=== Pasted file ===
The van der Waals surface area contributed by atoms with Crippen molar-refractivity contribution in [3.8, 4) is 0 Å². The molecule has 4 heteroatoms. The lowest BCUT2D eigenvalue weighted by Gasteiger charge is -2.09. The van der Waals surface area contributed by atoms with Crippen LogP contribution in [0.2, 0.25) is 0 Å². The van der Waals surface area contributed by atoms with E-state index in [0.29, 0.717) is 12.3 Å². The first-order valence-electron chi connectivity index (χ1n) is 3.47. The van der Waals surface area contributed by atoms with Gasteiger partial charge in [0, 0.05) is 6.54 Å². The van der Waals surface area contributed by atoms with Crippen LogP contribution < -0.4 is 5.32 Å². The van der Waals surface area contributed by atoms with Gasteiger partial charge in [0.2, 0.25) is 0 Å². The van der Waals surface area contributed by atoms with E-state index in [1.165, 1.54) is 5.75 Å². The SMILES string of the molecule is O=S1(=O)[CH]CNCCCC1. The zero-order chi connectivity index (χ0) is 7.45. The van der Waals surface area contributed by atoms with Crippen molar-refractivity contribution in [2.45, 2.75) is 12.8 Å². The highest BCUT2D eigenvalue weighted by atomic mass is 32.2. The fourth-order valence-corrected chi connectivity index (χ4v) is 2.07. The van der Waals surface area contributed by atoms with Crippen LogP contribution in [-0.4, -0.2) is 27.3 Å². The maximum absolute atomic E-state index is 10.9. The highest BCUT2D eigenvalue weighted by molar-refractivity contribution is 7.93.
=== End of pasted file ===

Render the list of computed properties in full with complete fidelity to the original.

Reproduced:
The van der Waals surface area contributed by atoms with Crippen molar-refractivity contribution in [3.8, 4) is 0 Å². The molecule has 4 heteroatoms. The lowest BCUT2D eigenvalue weighted by Gasteiger charge is -2.09. The van der Waals surface area contributed by atoms with Crippen LogP contribution in [0.2, 0.25) is 0 Å². The van der Waals surface area contributed by atoms with E-state index in [0.29, 0.717) is 12.3 Å². The first-order valence-electron chi connectivity index (χ1n) is 3.47. The van der Waals surface area contributed by atoms with Gasteiger partial charge in [0, 0.05) is 6.54 Å². The van der Waals surface area contributed by atoms with Crippen LogP contribution < -0.4 is 5.32 Å². The van der Waals surface area contributed by atoms with Gasteiger partial charge in [0.2, 0.25) is 0 Å². The van der Waals surface area contributed by atoms with E-state index in [1.165, 1.54) is 5.75 Å². The SMILES string of the molecule is O=S1(=O)[CH]CNCCCC1. The zero-order chi connectivity index (χ0) is 7.45. The van der Waals surface area contributed by atoms with Crippen molar-refractivity contribution in [2.45, 2.75) is 12.8 Å². The highest BCUT2D eigenvalue weighted by atomic mass is 32.2. The fourth-order valence-corrected chi connectivity index (χ4v) is 2.07. The van der Waals surface area contributed by atoms with Crippen LogP contribution in [-0.4, -0.2) is 27.3 Å². The maximum absolute atomic E-state index is 10.9. The highest BCUT2D eigenvalue weighted by molar-refractivity contribution is 7.93.